Contributed by Guest Blogger of the Week, Will Maitland Weiss.
My arts advocacy advice: clog the elevators—in Albany, in DC, wherever arts policy and arts funding are decided. Based on 30 years in the field? On having managed an off-B’way theater (in part by laying off all of its company and staff, myself included, ouch, but it survives today)? On running a place called the Arts & Business Council for the last five years, where we bring business skills, interns, volunteers, board members, executive education, and other resources to the arts community? Not so much.
It’s my advice based on what the legislators whose elevators we might clog told our audience last week at our free panel discussion at the Foundation Center on working with government and getting our nonprofit arts voices heard. City Council member Jimmy Van Bramer, who chairs the Culture Committee; State Assembly member Deborah Glick, who supports the arts in Chelsea, the Villages, and downtown; and State Senator Liz Krueger, who does the same in midtown and up and down the east side impressed on us again and again the need for us to get organized and get ourselves heard above the din of competing special interests. The issue of NY State Arts Advocacy Day came up—Tuesday, February 8; for more information click here or here. Hundreds of people ride planes, trains, automobiles, and other forms of transportation (a chartered bus leaves from W. 125th St. in Manhattan at 6:45 a.m. and costs $10 or $15) and descend on Albany like righteous locusts. The goal is to impress upon each and every legislator (and/or his/her hard-working staff, who, we learned, absolutely have their bosses’ ears) the value proposition of the arts:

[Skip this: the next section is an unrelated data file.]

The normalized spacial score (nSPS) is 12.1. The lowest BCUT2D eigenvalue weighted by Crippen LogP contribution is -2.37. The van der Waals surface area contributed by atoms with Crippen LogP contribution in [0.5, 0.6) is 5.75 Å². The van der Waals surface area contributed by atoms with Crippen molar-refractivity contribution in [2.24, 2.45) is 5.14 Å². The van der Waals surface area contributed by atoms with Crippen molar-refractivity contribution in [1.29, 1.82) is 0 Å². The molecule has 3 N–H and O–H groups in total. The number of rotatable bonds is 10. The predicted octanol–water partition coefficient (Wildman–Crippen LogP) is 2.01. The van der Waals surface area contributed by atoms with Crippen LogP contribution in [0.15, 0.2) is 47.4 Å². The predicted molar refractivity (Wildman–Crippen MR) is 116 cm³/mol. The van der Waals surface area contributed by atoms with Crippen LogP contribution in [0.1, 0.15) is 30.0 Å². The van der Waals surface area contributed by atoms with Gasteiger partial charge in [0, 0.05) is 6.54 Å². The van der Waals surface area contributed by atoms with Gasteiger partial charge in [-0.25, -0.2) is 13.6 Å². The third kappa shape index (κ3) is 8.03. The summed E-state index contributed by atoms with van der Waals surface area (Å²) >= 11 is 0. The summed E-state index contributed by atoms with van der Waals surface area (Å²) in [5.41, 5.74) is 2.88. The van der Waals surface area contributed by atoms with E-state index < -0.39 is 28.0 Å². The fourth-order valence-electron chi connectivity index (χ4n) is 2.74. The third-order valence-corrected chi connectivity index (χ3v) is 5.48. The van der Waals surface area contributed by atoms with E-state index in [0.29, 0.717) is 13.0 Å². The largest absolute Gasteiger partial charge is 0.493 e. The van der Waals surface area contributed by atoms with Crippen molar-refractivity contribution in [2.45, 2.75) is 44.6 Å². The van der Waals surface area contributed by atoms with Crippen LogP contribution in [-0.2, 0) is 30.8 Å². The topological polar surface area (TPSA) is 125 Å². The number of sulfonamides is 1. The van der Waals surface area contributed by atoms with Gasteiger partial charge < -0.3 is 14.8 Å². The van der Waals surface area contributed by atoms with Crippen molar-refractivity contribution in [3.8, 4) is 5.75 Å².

- job creation: theater, music, dance, and even visual arts are labor-intensive, and these jobs will not be replaced by automation or outsourced to Asia (we represented about 200,000 NY State jobs in 2005, stats from the Alliance for the Arts Arts as an Industry study);
- economic impact: put on a show, and your audience will buy tickets, eat in restaurants, park, go shopping, pay babysitters ($20 billion in NY State in 2005);
- nothing draws more tourists to the State, or encourages them to part with more money (tourism accounted for another $6 billion in 2005);
- creativity in the workforce is employers’ #1 concern in the 21st century; ABC/NY’s parent company, Americans for the Arts, has coined a great new tagline: “Inspired employees bring creativity to work.” I’m rolling that over on my tongue and liking it a lot. Dairy farming and apple picking are not the future growth industries for NY State. You want to attract smart, “creative industries” types? You want kids to stay in your community after college? You want families to move in, businesses to open up a branch in your upstate town? You’d better offer something creatively stimulating after work.
- this doesn’t even touch on the power of the arts to stimulate and motivate kids’ expression, collaboration, discipline, innovation in pre-K—12;
- and—hello!—truth, beauty, meaning, aesthetics, and fulfillment aren’t bad either.
But, per my friends Glick and Krueger (who are already pro-arts, and trying along with you and me to sell it to the less informed), on February 8, we’ll reach who we reach. Some yes, some no. Every Tuesday, some interest group is lobbying in Albany. Whether they meet or listen, the legislators get the message: our voters want ________ (something). Education. Security. Healthcare. Parks. Tax incentives. Clean water. Children; puppies and kittens… With all of which it is still, despite my list above, so hard for the arts to compete. These other guys all vote and they all clog the elevators. The arts must clog the elevators, too.
Looking ahead to February 8, and also to Americans for the Arts’ national Arts Advocacy Day, I have two other pieces of advice. But—just like you—I have to go out now and forage for money. Contributions, “earned” (please!) revenue, change from the sofa cushions; you name it. At least I don’t also have to get elected/re-elected. Small mercies. Clog the elevators; more to follow.
Photo L to R: Glick, Krueger, Glick, Van Bramer, Krueger
photo credit: ABC/NY